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Title Copper effects on soil nematodes and their possible impact on leaf litter decomposition: A microcosm approach
Posted by Joey Genevieve Martinez
Authors Martinez, J.G., Paran, G.P., Rizon, R., De Meester, N. and Moens, T.
Publication date 2016
Journal European Journal of Soil Biology
Volume 73
Issue 73
Pages 1-7
Publisher Elsevier
Abstract Scientists and policy makers have to establish criteria to distinguish ‘acceptable’ from ‘harmful’ levels of pollution. Earlier studies have shown that even amounts of heavy metal pollutants well below LC50 or EC50 concentrations, can affect the fitness of individual bacterivorous nematode species, as well as the balance of the horizontal interactions between them. Species interactions are critical in shaping community structure and promoting ecosystem functions like organic matter decomposition - a key process that drives the flow of energy and nutrients in ecosystems. In this paper, we exposed two bacterial feeding soil nematodes, Plectus acuminatus and Acrobeloides nanus, to different Cu concentrations in monospecific and two-species microcosms containing leaf litter of the common grass species Urochloa mutica for a period of 60 days. We demonstrate that toxicant concentrations well below LC50 not only impair the fitness of the nematodes, but may also affect the interspecific interactions between them as a result of their differential sensitivity to Cu. Both Plectus and Acrobeloides are bacterial feeders and may thus affect the decomposition of leaf litter by impacting on the abundance and composition of bacteria. We observed Cu effects on the decomposition of Urochloa, but in the absence of data on the microbial community, it is not possible to assign these to direct effects of Cu on the bacteria or indirect effects through the Cu impacts on nematodes and their interactions.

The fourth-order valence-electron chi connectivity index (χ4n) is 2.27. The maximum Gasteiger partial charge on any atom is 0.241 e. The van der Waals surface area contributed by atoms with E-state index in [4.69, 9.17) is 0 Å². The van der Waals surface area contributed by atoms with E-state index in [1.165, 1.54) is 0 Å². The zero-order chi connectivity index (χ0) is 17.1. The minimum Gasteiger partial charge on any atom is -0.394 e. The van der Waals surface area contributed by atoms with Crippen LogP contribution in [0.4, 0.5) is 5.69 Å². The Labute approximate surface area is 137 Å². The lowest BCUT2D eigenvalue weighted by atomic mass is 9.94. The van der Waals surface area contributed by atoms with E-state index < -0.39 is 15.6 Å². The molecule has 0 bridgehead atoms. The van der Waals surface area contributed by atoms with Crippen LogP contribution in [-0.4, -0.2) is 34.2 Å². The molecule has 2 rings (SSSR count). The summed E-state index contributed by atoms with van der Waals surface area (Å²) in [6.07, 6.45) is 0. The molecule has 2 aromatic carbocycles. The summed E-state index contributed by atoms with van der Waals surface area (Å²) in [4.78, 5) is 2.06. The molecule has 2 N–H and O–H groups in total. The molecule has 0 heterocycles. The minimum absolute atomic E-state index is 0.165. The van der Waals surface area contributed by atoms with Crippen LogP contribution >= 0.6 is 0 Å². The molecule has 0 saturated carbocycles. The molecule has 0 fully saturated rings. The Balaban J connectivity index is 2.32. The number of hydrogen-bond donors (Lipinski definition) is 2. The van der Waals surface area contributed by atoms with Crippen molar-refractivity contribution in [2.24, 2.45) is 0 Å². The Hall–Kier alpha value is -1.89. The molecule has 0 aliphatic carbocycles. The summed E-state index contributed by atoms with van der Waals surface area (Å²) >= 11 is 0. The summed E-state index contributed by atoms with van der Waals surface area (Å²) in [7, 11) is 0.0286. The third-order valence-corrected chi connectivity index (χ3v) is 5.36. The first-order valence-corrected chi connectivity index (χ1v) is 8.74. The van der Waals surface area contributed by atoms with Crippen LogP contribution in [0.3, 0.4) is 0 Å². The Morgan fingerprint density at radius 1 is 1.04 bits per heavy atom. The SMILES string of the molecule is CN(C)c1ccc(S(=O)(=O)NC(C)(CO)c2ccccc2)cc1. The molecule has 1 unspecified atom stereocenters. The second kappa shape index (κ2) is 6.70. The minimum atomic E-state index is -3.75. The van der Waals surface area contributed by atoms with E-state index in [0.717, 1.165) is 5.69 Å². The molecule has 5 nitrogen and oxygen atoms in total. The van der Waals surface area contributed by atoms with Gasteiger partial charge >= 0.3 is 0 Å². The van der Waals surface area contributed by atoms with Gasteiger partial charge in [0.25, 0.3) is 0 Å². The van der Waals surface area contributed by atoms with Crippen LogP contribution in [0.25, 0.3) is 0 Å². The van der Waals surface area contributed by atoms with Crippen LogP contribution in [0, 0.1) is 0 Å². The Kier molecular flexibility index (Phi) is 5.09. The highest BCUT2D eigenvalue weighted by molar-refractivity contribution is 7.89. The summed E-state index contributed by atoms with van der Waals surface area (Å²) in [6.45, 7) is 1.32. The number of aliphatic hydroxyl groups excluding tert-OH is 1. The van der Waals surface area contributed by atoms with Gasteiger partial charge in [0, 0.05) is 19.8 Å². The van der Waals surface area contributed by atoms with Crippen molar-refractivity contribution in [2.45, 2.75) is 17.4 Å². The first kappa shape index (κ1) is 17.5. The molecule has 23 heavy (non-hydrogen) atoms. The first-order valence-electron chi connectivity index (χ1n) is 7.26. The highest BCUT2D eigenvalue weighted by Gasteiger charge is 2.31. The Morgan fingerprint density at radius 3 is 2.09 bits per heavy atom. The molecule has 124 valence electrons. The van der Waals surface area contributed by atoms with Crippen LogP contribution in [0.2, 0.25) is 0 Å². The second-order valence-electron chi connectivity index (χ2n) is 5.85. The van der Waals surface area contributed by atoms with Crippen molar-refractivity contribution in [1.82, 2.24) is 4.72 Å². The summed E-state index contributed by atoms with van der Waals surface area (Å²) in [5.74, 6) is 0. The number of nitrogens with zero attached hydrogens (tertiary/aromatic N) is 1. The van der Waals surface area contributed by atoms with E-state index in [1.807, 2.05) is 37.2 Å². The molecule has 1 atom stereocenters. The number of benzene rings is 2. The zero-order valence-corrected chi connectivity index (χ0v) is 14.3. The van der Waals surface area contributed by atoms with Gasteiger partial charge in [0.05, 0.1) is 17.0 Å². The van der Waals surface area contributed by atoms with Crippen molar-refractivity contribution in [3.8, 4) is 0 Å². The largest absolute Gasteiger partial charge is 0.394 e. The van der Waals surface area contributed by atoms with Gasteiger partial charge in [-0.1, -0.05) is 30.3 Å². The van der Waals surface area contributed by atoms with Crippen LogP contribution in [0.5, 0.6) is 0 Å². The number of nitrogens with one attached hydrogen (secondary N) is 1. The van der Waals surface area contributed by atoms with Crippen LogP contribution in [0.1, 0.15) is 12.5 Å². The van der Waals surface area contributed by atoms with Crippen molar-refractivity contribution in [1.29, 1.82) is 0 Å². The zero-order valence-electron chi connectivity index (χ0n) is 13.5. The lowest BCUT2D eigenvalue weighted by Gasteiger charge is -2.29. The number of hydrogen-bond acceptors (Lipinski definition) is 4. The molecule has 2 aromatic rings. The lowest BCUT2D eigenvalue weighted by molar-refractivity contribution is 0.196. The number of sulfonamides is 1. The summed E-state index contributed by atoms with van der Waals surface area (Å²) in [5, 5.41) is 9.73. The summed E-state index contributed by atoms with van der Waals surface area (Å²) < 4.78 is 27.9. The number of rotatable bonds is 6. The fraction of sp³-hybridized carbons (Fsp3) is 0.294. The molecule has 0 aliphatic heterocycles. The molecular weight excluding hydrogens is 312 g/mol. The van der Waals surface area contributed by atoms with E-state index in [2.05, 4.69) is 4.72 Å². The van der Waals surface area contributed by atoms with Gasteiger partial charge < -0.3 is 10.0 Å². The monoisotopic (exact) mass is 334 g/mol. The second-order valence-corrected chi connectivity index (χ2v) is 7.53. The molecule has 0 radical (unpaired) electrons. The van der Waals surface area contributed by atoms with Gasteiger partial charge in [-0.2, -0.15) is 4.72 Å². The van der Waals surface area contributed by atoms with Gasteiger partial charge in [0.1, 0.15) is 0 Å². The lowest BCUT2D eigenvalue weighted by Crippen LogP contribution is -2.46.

Index terms / Keywords Bacterivorous nematode, Cu, Sublethal pollution, Decomposition, Mutual facilitation